Justice Ruth Bader Ginsburg, writing for the four moderates on the court, dissented from Justice Scalia’s broader analysis and sought a much narrower holding.
Media and Journalism
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This is the worst piece of whoring journalism I have read in a long time. How long are you going to suck [U.S. Attorney Preet Bharara]’s teat? All to hurt a decent, honest witness, [whom assistant U.S. attorney Reed] Brodsky could not lay a glove on. It did not work. The jury was not impressed by the worst cross examination ever delivered. So in the style of Preet, try to smear him by working the sycophants in the back of the Courtroom. He learned from Schumer in the Senate… Preet is scared sh[**]less he is going to lose this case so he feeds his whores at the WSJ. What a disgrace for an otherwise great paper.
My name is Staci Zaretsky, but most of you have known me as Morning Dockette for the better part (or worst part, depending on your opinion) of a year now. You must be wondering why I’m finally putting aside my absurd pseudonym and writing this post under my real name. Well, thanks to the powers that be at Above the Law, I will be joining the editorial staff as a full-time writer.
I’ll give you all a moment to groan and/or squeal and then soil yourselves with disgust and/or pleasure. Super! Now that we’ve gotten over that hurdle, let me assure you that you don’t have to worry, because my fabulous friend Juggalo Law will continue to write for ATL.
Since I started writing for ATL, I have learned a lot about the legal community that frequents the site. I’ve learned that some people just can’t take a joke. That’s pretty unfortunate, but most law types are lacking in the personality department, so it’s understandable. I’ve learned that our commentariat can determine what people look like, just from their style of writing. Apparently, I’m a hot Asian girl. Who knew?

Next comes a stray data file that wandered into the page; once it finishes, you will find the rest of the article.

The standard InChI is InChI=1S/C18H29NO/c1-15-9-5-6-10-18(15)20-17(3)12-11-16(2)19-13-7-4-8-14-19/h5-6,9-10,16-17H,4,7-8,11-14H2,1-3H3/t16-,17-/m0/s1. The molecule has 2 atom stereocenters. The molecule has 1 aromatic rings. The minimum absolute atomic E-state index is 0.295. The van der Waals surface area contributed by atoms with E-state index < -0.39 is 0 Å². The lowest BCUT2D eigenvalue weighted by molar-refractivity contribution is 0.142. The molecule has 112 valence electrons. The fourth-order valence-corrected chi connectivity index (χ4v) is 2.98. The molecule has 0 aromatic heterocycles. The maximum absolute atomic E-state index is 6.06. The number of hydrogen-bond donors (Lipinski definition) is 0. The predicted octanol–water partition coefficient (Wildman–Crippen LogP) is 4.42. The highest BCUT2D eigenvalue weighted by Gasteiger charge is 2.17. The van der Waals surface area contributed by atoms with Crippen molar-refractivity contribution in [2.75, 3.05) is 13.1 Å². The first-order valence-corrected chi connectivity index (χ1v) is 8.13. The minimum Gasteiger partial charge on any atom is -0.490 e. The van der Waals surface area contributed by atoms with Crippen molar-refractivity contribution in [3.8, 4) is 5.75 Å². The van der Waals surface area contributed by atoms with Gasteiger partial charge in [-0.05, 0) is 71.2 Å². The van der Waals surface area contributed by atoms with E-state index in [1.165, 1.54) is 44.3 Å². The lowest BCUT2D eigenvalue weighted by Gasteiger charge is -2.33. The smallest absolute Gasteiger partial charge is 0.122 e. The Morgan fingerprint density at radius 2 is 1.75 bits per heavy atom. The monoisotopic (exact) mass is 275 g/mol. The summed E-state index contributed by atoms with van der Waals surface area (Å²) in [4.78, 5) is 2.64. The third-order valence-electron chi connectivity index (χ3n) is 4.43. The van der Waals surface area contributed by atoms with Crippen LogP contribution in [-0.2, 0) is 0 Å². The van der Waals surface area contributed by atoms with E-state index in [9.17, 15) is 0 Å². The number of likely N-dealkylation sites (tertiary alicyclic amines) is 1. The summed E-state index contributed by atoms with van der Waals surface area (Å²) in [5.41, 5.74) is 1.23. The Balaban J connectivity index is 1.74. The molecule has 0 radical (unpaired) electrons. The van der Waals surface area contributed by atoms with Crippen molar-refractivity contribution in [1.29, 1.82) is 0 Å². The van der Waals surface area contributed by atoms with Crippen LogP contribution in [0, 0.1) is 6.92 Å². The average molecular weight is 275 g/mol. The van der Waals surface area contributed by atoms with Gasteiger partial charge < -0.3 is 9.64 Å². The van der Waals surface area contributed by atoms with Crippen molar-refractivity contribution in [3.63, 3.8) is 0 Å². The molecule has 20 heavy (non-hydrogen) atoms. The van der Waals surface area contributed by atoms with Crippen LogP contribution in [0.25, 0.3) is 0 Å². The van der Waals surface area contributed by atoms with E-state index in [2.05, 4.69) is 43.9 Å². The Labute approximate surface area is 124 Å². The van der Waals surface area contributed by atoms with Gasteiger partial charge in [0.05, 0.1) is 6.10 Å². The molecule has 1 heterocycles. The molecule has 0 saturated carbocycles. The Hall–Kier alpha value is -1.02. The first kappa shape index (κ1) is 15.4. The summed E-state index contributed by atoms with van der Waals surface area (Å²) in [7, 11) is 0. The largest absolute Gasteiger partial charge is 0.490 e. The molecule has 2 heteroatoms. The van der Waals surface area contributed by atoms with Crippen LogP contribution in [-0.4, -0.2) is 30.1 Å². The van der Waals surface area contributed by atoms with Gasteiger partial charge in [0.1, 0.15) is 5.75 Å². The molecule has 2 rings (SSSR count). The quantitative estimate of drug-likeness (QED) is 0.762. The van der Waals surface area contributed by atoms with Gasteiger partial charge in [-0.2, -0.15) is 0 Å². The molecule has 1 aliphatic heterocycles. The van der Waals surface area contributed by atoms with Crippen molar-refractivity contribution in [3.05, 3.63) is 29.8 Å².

The most important thing I’ve learned from my time here at ATL is that a lot of our readers have graduated from elite educational institutions and then moved on to even greater law firms. I’ve also learned that not everyone who makes the decision to enter the legal field is so lucky – and I’ve learned that from my own personal experiences.
Now, before you get your Google on, and if you really want to see if I’m a hot Asian girl, please read on after the jump…
There are very few people that change your life. Dick Ebersol changed mine. He brought me to NBC a few weeks after I was cut by the Bengals. He saved me from a life of torts.
What am I suggesting?
Come up with a thesis for an article. Call somebody who matters to you, and propose that you write the article together. Write a first draft of the article, send it to your co-author to solicit revisions, and then publish the piece.
For whom might this work? Anyone who’s looking to curry favor.
For business development purposes, an outside lawyer might call a client or potential client and suggest co-authoring a piece in the client’s field of expertise. For career development purposes, a law firm associate might do the same with a partner, or an in-house lawyer might do the same with a business colleague or a supervisor. Few people would be offended to be offered co-authorship credit for an article, and many would be delighted to be given the opportunity and later to take partial credit for a published piece.
Why is this tactic used so rarely?
Finally, those prognosticators with a law degree were more likely to be wrong.
– one of the findings of a research paper, Are Talking Heads Blowing Hot Air? An Analysis of the Accuracy of Forecasts in the Political Media, analyzing the accuracy of predictions by 26 leading print and television commentators. (The top five most accurate pundits were Paul Krugman, Maureen Dowd, Ed Rendell, Chuck Schumer, and Nancy Pelosi.)